By Flickr user Bill de Blasio (Flickr) [CC BY-SA 2.0], via Wikimedia Commons

April 9, 2018; New York Times

A New York state ethics panel announced this week that part of the ongoing investigation into matters involving Mayor Bill de Blasio and his Campaign for One New York would end in settlements. CONY is a now-defunct nonprofit de Blasio founded to advocate for his policies, especially around affordable housing and universal preschool. The Joint Commission on Public Ethics, which enforces state lobbying laws, was concerned that contributions may have been made in exchange for political favors, and that de Blasio’s organization was not sufficiently transparent about receiving the money.

In one settled case, James Capalino, a lobbyist, was alleged to have made a campaign contribution to the nonprofit that exceeded the state’s contribution limits for registered lobbyists. The New York Times’ J. David Goodwin reports,

Mr. Capalino agreed to pay a fine of $40,000 for making a $10,000 donation to the nonprofit and raising another $90,000 from his other lobbying clients at a time when he was a registered lobbyist. State rules bar lobbyists from giving gifts of more than $75 to elected leaders or to a charitable organization at the behest of the elected official.

While the cases against the donors have settled, the commission still has not determined whether the 501c4 Campaign for One New York actually violated the lobbying law. The panel explained that “The commission’s investigation relating to donations to CONY is continuing.” Laura Nahmias reported that “Politico New York analyses have shown that a majority of the donors to the nonprofit had business before or labor contracts with City Hall, or were trying to secure approval for a project when they contributed.” It seems that many of CONY’s donors and contractors were either also contracted with the city or were affiliated with other groups that had a stake in decisions made by the mayor’s office.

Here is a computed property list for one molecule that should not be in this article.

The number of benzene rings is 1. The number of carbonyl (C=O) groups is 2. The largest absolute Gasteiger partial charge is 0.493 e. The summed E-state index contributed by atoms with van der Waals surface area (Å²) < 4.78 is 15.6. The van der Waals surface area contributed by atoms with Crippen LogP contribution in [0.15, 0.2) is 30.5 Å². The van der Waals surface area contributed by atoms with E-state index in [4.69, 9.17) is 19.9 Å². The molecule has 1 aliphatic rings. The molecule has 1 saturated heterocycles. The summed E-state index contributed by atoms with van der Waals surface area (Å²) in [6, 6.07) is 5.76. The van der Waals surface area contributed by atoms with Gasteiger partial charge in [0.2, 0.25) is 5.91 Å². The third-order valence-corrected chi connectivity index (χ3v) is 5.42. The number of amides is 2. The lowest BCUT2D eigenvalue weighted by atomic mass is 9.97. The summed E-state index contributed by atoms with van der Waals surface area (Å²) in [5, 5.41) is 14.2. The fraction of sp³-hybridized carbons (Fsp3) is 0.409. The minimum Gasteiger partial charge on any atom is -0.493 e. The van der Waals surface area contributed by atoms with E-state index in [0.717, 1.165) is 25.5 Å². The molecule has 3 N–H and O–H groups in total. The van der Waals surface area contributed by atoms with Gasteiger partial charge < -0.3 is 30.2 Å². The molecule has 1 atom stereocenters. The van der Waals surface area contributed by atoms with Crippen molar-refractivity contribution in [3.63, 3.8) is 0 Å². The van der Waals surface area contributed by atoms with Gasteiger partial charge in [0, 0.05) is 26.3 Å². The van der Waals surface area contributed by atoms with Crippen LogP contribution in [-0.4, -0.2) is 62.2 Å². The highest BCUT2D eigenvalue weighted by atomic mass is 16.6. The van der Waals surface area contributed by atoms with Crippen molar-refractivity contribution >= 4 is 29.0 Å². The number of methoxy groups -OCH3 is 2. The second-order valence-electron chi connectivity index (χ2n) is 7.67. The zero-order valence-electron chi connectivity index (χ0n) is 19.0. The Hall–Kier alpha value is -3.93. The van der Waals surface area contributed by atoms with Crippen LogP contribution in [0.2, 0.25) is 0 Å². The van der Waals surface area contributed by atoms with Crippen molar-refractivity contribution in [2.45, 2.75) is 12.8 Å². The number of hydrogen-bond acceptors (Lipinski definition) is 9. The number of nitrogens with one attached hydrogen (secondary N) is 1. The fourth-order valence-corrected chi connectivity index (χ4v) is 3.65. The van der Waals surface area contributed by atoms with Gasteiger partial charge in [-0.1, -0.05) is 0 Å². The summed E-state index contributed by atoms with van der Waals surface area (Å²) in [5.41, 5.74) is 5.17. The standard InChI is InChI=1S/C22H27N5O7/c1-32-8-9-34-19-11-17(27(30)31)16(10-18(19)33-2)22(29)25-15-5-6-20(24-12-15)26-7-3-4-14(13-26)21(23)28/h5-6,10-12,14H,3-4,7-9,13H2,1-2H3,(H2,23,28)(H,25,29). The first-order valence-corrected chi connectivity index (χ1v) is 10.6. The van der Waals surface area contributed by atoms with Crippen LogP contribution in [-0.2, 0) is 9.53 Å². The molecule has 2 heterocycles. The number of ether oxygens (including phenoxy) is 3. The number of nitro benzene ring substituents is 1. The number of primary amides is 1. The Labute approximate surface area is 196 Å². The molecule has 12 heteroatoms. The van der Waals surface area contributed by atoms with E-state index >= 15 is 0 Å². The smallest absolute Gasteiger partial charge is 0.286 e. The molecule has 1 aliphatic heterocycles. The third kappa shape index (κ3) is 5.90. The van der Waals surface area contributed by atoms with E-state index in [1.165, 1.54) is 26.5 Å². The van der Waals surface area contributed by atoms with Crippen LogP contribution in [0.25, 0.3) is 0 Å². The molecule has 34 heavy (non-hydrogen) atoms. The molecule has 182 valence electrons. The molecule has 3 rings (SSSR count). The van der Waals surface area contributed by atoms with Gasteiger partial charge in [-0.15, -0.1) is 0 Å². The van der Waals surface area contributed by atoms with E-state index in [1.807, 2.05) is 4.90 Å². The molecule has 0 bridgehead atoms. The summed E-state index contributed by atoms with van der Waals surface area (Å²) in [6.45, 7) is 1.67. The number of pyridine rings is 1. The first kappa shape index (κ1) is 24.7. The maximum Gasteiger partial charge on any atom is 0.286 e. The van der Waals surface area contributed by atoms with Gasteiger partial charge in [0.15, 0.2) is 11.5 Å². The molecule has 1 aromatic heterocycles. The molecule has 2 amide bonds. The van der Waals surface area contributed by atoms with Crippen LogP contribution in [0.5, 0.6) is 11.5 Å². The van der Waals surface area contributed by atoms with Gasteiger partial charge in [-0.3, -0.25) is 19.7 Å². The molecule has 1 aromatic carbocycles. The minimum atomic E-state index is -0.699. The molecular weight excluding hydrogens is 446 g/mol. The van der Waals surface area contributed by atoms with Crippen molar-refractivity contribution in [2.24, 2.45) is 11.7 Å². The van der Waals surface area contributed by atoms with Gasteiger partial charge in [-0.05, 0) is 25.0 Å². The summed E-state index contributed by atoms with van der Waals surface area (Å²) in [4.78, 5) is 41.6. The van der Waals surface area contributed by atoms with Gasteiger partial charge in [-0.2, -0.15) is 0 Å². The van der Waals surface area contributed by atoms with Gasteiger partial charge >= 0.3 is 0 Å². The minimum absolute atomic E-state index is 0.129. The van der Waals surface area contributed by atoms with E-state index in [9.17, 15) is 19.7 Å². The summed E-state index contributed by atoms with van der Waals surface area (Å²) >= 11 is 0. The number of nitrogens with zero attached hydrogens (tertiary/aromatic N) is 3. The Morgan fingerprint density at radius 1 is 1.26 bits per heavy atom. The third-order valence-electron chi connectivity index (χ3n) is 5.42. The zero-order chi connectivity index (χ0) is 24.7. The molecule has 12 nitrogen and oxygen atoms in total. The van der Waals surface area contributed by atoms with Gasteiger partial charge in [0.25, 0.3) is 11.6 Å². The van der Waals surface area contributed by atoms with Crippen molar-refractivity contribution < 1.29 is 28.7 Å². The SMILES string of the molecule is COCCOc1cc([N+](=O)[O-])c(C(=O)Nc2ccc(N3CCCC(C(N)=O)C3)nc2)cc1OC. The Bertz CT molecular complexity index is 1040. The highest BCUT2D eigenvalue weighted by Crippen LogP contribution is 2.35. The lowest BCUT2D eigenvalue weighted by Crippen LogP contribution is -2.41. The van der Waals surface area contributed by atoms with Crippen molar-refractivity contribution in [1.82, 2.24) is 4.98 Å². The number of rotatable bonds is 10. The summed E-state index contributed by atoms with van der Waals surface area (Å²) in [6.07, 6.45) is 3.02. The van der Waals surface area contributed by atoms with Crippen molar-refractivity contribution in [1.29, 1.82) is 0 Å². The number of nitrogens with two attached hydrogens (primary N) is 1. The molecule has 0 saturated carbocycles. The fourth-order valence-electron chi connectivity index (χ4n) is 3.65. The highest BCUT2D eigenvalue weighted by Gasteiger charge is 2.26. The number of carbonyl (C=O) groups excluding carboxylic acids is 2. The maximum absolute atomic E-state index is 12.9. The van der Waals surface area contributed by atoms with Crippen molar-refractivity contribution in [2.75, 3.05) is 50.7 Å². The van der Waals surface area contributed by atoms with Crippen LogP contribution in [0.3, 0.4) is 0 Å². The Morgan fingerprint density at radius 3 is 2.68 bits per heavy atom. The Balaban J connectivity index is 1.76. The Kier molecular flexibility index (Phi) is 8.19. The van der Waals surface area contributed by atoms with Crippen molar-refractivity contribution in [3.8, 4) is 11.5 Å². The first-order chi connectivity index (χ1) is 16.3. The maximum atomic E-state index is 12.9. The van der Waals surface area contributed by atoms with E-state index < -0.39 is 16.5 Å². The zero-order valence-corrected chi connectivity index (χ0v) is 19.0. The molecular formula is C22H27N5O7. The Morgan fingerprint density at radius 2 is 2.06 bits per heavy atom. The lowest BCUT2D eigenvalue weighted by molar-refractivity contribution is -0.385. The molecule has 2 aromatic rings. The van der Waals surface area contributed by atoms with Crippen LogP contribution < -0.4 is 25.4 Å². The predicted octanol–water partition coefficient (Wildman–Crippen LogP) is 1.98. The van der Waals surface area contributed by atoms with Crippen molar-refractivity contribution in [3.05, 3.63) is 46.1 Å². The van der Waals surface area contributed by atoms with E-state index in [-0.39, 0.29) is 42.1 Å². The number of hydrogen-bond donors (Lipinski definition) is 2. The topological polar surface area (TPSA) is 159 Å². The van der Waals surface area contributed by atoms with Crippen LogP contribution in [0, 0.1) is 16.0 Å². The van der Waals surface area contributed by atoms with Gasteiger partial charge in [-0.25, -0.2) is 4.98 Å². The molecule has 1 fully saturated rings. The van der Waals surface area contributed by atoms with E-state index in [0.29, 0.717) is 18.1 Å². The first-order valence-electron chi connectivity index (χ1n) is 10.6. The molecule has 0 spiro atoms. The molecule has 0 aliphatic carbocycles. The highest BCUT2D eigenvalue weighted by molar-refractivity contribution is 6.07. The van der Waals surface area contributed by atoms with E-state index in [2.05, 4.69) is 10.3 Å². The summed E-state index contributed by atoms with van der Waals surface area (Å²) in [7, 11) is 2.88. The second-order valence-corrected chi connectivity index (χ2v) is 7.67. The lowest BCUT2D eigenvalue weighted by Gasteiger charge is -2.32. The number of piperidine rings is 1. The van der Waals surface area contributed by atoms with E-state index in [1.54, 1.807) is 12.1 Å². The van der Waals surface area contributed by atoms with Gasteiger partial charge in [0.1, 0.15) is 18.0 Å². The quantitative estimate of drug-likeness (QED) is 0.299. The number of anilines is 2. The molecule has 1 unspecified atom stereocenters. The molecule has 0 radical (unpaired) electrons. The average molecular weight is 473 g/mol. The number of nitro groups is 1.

An earlier story by Politico reported that CONY and similar organizations have “been a windfall for the handful of consulting firms with close personal ties to de Blasio.” For instance, Bill Hyers, CONY’s board chair, is a partner at Hilltop Public Solutions, which earned over $400,000 from de Blasio’s organizations, including $156,010 just from CONY in 2014. Former secretary Stephanie Yazgi also came from Hilltop.

The rules related to nonprofit lobbying and advocacy are meant to ensure that the public’s dollars are used responsibly and not to create a circle of self-interest that counters the service mission of nonprofits, something de Blasio likely knows well. If this is a case in which the mayor was unaware that his organization was operating with these conflicts of interest, it seems a rather extreme oversight. The mayor claimed that CONY was shut down in 2016 because it had accomplished its goals but had to be compelled by a judge to release its communications.—Jeannie Fox and Erin Rubin